I am a big proponent of APIs (application programming interfaces). Many of you might think that I must have a sick sense of humor, but I am seriously excited about this topic. We have finally moved to a new era where software development is moving away from trying to build colossal solutions that take years to implement and are hard to use. I gave an example of this in one of my previous blog posts how PowerObjects have been able to solve a business problem for me.
I am a true believer in assembling solutions of top-of-the-breed solutions and not trying to reinvent the wheel. If you felt a pinch in your heart, you should think about this and how you develop your software within your organization. Are you building things that already exist or are you building things that provide value-add to the overall solution based on your own core competence? I have led development teams an built more than 30 international software products with my teams, so I know what it means.
Application programming interfaces (APIs) can change your business and is a way for you to transform your business. It enables smart developers to create functional entities (consumable services) that can become a part of a larger entity. You do not have to go far to understand that quite a few companies have taken this approach such as Facebook etc. What is interesting is that APIs do not have to be only tied to external connections (messaging across organizations), but some large organizations are executing on effective API strategy within the company firewall. I truly think that the massive “one-fits-all” era is gone and the new era will be more about how you become part of your own ecosystem.
What we are seeing when working with large ISVs is the trend to not try to replace the old legacy solution, but to simulate a start-up by creating a MVP (Minimal Viable Product) that can meet the requirements of “good enough” for the end users. I think we have really come to the end of an era where more functionality is better, people do not have time to learn and re-learn things that should be self-explanatory. I am very excited about this MVP approach and will be writing more about this in my upcoming posts. I think this gives a new opportunity for legacy vendors to be competing towards new market entrants than every before.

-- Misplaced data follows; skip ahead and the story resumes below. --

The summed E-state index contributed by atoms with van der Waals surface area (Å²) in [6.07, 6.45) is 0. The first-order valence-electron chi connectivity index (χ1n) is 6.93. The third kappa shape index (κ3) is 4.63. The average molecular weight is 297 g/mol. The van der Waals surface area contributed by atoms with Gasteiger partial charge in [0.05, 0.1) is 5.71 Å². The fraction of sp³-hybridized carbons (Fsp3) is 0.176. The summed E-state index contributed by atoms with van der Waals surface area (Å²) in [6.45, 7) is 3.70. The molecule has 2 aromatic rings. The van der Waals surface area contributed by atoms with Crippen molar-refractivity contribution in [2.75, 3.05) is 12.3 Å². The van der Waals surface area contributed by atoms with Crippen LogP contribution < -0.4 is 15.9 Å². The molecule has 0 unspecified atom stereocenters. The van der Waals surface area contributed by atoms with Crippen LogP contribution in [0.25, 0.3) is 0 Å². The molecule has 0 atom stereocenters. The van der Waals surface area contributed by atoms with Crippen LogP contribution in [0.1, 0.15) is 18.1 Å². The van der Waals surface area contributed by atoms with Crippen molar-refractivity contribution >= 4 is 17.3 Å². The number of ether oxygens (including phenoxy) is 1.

I am excited about the potential with software, software apps and the cloud. I have been in the business for more than 20 years (hard to admit) and I feel like a young boy with the opportunities at hand. I like to challenge my brain (and keep myself relevant) by developing solutions and last weekend I spent customizing our internal Dynamics CRM 2011 Online instance to include the ability to collect information of TELLUS Academy students and also how to integrate all of this with our SharePoint 2013 Online instance. All of these are of course cloud-enabled and can be used from anywhere, anytime and independent of device. I set the objective in 2005 when I founded TELLUS to NOT have any servers that everything had to be surfaced from the cloud. Think back to 2005 and you will realize that there were not that many native cloud applications at the time.
If you are in the software business, you should look at the opportunities around apps and how you can build something exciting using the cloud. Unfortunately many organizations tend to think that creating an app has only to do with smart phones, but there is much more into apps than that. The app is just the “window to a service” that lives in the cloud and the user gets the benefit of this from many perspective such as scalability. I has been fun to see many organizations going into this direction with Windows Azure as backbone for the cloud services and Windows apps as the foundation. Windows Azure supports other mobile technologies such as Android and iOS as well.